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Media caption‘Our kids play together,’ says a resident whose neighbours are feared dead

When a mass shooting happens in a small town like Sutherland Springs, Texas, everyone knows a victim.

Pauline Garza was lazy on Sunday morning, and it might have saved her life.

She and her 11-year-old daughter were thinking about going to church. She isn’t a regular, but her daughter was baptised there.

This time, they decided not to. “Feeling lazy,” she says, standing on her porch 24 hours later.

Soon afterwards, they heard the gunfire.

Pauline’s neighbours, the Holcombes, were also churchgoers.

Pauline thinks they were in church on Sunday morning. She hasn’t seen them return.

The Holcombes’ two dogs lie on the drive, waiting. The gate is still locked; the porch light is still on.

The families are close. Pauline’s daughter stays over at the Holcombes’ place.

“Very nice family,” says Pauline, 47. “They’re always out in the yard.

“The kids will play with my daughter all the time. Very nice.”

When Pauline heard the shots, she thought it was a neighbour working on his house.

“I asked my daughter – ‘What was that noise?’ She said ‘I don’t know’.

“We came to the door. I saw my (other) neighbour standing there. You could still hear the shots being fired.

“I never thought it was gunshots. I never did.”

And when she found it was gunfire?

“I thought ‘How can that happen here?’ It’s unreal.”

Image caption

The town will recover, says Julius

Around 400 people live in Sutherland Springs, a small town in Texas, 30 miles (48km) east of San Antonio.

It isn’t a wealthy place. There are neat, well-built houses, but there is decay, too.

Rusty, abandoned cars inhabit front gardens. Some houses disappear under weeds.

The All Coin Laundry, long forgotten, hasn’t washed a shirt in 10 years, at least. People work in “nursing homes, hospitals, the convenience store,” says Pauline.

But – while it isn’t wealthy – it is friendly. Neighbours know each other. People say hello. The school bus driver waves at passers-by.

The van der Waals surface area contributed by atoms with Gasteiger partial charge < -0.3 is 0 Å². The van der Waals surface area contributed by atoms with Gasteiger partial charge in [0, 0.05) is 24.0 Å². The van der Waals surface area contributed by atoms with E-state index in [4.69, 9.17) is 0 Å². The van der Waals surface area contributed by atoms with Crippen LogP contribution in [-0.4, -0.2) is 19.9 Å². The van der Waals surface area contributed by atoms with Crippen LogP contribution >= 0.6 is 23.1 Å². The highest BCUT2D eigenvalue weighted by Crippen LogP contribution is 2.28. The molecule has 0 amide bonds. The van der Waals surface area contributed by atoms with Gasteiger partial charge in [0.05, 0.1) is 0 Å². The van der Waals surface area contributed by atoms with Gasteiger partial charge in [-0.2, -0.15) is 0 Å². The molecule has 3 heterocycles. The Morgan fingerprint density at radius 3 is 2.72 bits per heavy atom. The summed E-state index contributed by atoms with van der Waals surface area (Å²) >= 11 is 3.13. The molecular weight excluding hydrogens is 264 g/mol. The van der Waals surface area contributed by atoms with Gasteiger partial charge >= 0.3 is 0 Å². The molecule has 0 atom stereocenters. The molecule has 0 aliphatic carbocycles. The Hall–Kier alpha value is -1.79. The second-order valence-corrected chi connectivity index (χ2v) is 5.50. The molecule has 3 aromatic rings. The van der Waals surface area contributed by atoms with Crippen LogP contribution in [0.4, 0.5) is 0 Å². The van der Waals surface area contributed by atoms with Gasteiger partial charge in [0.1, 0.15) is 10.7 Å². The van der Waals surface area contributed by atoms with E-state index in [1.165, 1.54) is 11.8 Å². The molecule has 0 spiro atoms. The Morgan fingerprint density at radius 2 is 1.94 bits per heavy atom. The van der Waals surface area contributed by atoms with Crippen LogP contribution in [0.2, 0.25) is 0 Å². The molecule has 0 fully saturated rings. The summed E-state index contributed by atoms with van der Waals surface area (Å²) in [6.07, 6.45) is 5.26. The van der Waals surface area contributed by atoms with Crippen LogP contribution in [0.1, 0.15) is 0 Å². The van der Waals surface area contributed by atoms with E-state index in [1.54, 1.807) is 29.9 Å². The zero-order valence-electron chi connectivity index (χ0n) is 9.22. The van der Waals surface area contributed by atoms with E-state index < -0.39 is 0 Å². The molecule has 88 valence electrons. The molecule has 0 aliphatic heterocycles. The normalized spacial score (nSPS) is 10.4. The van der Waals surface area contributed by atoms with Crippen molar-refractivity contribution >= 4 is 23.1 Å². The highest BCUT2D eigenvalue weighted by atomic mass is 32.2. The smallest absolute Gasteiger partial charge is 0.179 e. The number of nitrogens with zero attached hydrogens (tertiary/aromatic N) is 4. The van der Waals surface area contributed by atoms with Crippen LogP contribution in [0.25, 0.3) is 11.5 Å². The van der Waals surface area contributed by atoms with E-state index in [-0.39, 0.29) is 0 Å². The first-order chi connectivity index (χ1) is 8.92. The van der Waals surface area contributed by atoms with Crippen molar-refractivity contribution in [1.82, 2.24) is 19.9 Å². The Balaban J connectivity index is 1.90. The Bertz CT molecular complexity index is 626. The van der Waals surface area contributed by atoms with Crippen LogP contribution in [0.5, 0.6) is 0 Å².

In one garden, a sign says: “Cowboys make good points with spurs and barbed wire.”

The next sign says: “Welcome to Texas.”

“I love it here,” says Pauline. “You don’t have all that loud stuff like the big cities.”

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The Holcombe family home

Julius Kepper, 53, has lived in Sutherland Springs for seven years. At first, he thought Sunday’s gunfire was building work.

When he realised it wasn’t, he grabbed his gun and ran out of the house.

He wasn’t the only one. His neighbour, Stephen, had already shot the attacker and given chase.

Julius didn’t go to church, but he knew “a bunch of people” who did.

“Some of the young guys who went would cut my yard,” he says.

“It’s a small community. You can’t help but know people.”

Julius is drinking a large Coke in the petrol station on the edge of town. Another customer sits at a table, drinking coffee.

Behind the counter are rows of Texas caps. The San Antonio Express-News sits on the counter.

“Time for worship turns to horror,” says the headline.

Julius thinks the town will heal, but it will take time.

“For this to happen in a little country town with 300 people, it’s inconceivable,” he says.

“You kind of expect it in big cities. Not here.”

Back on her porch, Pauline Garza thinks the shooting means more people will carry guns.

“Even to church,” she says. “We would never think out here in the country you would need a gun to protect yourself. Now you’re going to have to.

“Now you got crazy people walking around everywhere.”

Pauline didn’t sleep on Sunday night. The what-ifs were playing through her mind.

And, though she and her daughter are safe, their suffering isn’t over.

“How do I talk to my daughter about this?” she asks. “How can I do that?”

Photos by Paul Blake

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